BMP-9 induces phosphorylation of Smad1 and/or Smad5, and stimulates expression of ID1 protein and endoglin mRNA in ECs
We then went on to investigate whether Smad1 and Smad5, which are downstream in the ALK1 signalling pathway, are activated by BMP-9. BAECs, HUVECs, and HDMVECs were stimulated for 45 minutes with different doses of BMP-9, lysed and subjected to SDS-PAGE and subsequent western blotting. Probing of membranes with an antibody that detects phosphorylated Smad1 and Smad5 demonstrated that BMP-9 dose-dependently induces phosphorylation of Smad1 and Smad5 in all cell types investigated (Fig. 4A-C). BMP-6, which is known to activate Smad1 and Smad5, was used as positive control. Equal loading was demonstrated by probing membranes with an anti-β-actin antibody. We also stimulated cells with BMP-6 and BMP-9, and analysed the expression of ID1, described to be a direct target gene of Smad1 and/or Smad5 signalling (Korchynskyi and ten Dijke, 2002). In HUVECs and HDMVECs, ID1 protein levels increased at the lowest BMP-9 concentration tested (Fig. 4B,C). In BAECs, upregulation of ID1 protein levels was seen at a concentration of 1 ng/ml BMP-9 (Fig. 4A).
Endoglin has been shown to be induced by TGF-β (Sánchez-Elsner et al., 2002) and by overexpression of constitutively active ALK1 (Fernandez et al., 2005; Ota et al., 2002). Using quantitative PCR, we found that, similar to TGF-β, BMP-9 induces endoglin mRNA expression in BAECs (Fig. 4D). This suggests that BMP-9 regulates its own signalling pathway by inducing the expression of its co-receptor endoglin.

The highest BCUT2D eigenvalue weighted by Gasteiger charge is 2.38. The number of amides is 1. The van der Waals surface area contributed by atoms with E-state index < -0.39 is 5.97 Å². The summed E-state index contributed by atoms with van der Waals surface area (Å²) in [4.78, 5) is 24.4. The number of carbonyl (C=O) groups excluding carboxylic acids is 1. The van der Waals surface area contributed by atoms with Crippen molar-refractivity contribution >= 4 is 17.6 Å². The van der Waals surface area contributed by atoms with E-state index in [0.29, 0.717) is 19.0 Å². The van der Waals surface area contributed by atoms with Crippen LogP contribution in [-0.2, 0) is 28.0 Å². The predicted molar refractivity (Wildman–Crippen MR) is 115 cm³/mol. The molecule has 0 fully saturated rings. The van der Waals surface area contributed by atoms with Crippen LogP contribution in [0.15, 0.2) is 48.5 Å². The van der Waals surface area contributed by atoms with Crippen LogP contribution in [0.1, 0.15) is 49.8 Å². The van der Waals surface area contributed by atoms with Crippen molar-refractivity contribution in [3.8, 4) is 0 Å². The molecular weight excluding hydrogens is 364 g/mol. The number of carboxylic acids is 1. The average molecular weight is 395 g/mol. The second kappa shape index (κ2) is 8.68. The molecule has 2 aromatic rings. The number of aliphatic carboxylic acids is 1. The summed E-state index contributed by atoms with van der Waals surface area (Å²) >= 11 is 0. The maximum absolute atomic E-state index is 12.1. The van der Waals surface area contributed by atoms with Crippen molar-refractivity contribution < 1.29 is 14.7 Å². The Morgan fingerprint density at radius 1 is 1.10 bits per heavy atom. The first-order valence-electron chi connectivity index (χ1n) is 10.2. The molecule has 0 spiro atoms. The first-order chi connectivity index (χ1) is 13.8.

BMP-9 activates the Smad1- and Smad5-responsive BRE reporter via ALK1
The ID1-promoter-derived BMP reporter element (BRE)-luciferase reporter construct is a readout system for transcriptional responses induced by Smad1 and/or Smad5. BAECs were transiently transfected with the BRE reporter and stimulated with TGF-β, BMP-6 or BMP-9 overnight. BMP-9 and BMP-6 but not TGF-β induced BRE activation (Fig. 5A). We then investigated whether addition of the Fc-coupled extracellular domain of ALK1 inhibits BMP-9-induced BRE activation. Incubation of BAECs with ALK1-Fc efficiently blocked BMP-9-induced BRE activity (Fig. 5B). To analyse whether BMP-9-mediated BRE activation occurs via ALK1 or ALK2, we designed short hairpin RNA (shRNA) expression constructs targeting ALK1 or ALK2. Transient transfection with ALK1 shRNA but not ALK2 shRNA inhibited BMP-9-induced reporter activity (Fig. 5C). By contrast, BMP-6-stimulated reporter activation was only affected by downregulation of ALK2 but not of ALK1 (Fig. 5D). To control the specificity of the shRNA constructs, we co-transfected BAECs with the ALK1 shRNA construct and with expression vectors for human ALK1 or ALK2. Inhibition of BMP-9-induced BRE activity by ALK1 shRNA was rescued by the ectopic expression of ALK1 but not of ALK2 (Fig. 5E). These experiments show that BMP-9 specifically activates the Smad1- and Smad5-responsive BRE reporter via ALK1 in BAECs.